Neighbors in the St. Cloud Tech High School area are hoping the school board decides to refurbish that venerable old building and keep it as a school. Tech, they argue, gives a vibrancy to that entire area it just wouldn’t have without it.
And I couldn’t agree more. Tech High School is the heart of an area that includes Clark Field, Lake George and nearby downtown, most especially the Paramount Theater and St. Mary’s Cathedral. That area has long been one of my favorite places in the world. To yank the heart out of it, Tech High School, would be a shame. Closing the old municipal pool near Lake George was bad enough; closing Tech would be even worse.
As “Southsiders” of the college area, my three brothers and two sisters all attended Tech, grades 10-12. I went to school there from 1963-66. It was a wonderful old school, its classrooms, hallways and gymnasium exuding the friendly ghosts of the past. It always felt good, knowing that generations had learned there before us. In memory, I can still smell the old wood-and-wax aromas of Tech; I can still see the rows of lockers lined up along the shiny granite-floor hallways; I can still hear the energetic scurry of students as the clanging bell announced the end of class times; and I can still feel spring breezes blowing through the windows of Mr. Laumb’s history classroom on the southeast corner of the second floor. Those were such good days.
Tech stood like a tall friendly sentinel overlooking what was a virtual playground for us kids. Summers, we’d spend just about every afternoon at the municipal swimming pool, swimming like frisky minnows in that aqua-blue chlorine-scented paradise. Between bouts of swimming, we’d rest, sprawling on the cement perimeter to dry in the hot sun as the lifeguards, like suntanned gods on high chairs, blew their whistles and shouted: “No running on the deck!” Part of our pool ritual every time was to stop at the concession stand where, draped with damp towels and clutching slippery nickels and dimes in our wrinkled hands, we’d step up slightly shivering to the counter to order frozen Snickers and Orange Crush pop.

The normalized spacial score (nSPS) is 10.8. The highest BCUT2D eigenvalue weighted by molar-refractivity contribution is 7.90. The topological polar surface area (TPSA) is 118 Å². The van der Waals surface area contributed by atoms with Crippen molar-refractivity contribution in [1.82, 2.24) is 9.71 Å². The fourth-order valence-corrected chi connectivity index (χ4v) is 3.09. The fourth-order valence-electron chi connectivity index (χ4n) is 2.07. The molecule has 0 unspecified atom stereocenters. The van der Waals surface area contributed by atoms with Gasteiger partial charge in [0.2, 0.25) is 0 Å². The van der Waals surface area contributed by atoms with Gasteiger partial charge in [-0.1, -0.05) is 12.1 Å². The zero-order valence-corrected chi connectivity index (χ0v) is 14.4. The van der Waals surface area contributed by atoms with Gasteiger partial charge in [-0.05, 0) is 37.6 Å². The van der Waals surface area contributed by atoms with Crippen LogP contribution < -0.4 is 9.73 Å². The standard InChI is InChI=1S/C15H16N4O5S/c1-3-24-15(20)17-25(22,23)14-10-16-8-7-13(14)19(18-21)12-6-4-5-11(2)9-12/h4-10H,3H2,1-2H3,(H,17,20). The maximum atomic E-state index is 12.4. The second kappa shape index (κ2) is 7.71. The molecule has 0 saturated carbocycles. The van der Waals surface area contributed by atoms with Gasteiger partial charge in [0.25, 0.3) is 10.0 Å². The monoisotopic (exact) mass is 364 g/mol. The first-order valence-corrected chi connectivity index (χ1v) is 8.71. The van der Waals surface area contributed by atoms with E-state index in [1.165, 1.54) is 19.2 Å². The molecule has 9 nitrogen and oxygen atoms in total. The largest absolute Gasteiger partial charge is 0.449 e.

Winters, no matter how cold the nights, we neighborhood buddies would trek like fearless Eskimos, carrying our skates over our shoulders, to frozen Lake George. There, our faces and hands pinched from the cold, we’d skate happily for hours as the rinky-tinky organ music blared from the decrepit warming house. It was always such a relief to take a break from the aching cold by going back into the warming house, with its blazing wood stove and battered, skate-nicked wooden resting benches.
On weekends, in every weather, my brothers and our pals loved to “go to the show” at the Paramount Theater. We’d spend entire Sundays in that glorious old theater, watching the same movie over and over – usually rip-roaring shoot-‘em-up westerns or CinemaScope Biblical spectacles full of Technicolor pageantry and battles brimming with blood-and-guts.
Going to the movies was our weekly treat from our parents for being good boys, for going to Mass at St. Mary’s Cathedral and afterward attending catechism next door, where we had to squirm through classes conducted by poker-faced nuns in their spooky habits. Fairly often, however, we’d skip church and catechism and go have ice-cream treats at the TeePee restaurant until it was time for the movie to start. Our parents, sometimes, got wise to our delinquent behavior. Hiding their smiles, they’d scold us – mildly – but they’d fork over movie-money week after week, probably just to get us little savages out of the house so they could have some peace and quiet.
Right after the Paramount shows, in the warmer months, we’d play “Cowboys and Indians” or “Swordfighters” around the Tech-Lake George area, action images from the movie still galloping vividly in our heads.
On some chilly autumn nights, with the air smelling like pencil shavings and wood smoke, we’d put on our sweaters and walk on sidewalks covered with skittering dead leaves to Clark Field where we’d hang around with school chums during the football games under the very bright lights.
Perched commandingly on its hill, Tech was always the secure anchor to all of those good times.
There must be tens of thousands of Tech alumni who feel as I do – that, yes, those were the days, those “Tech” days, those happy days.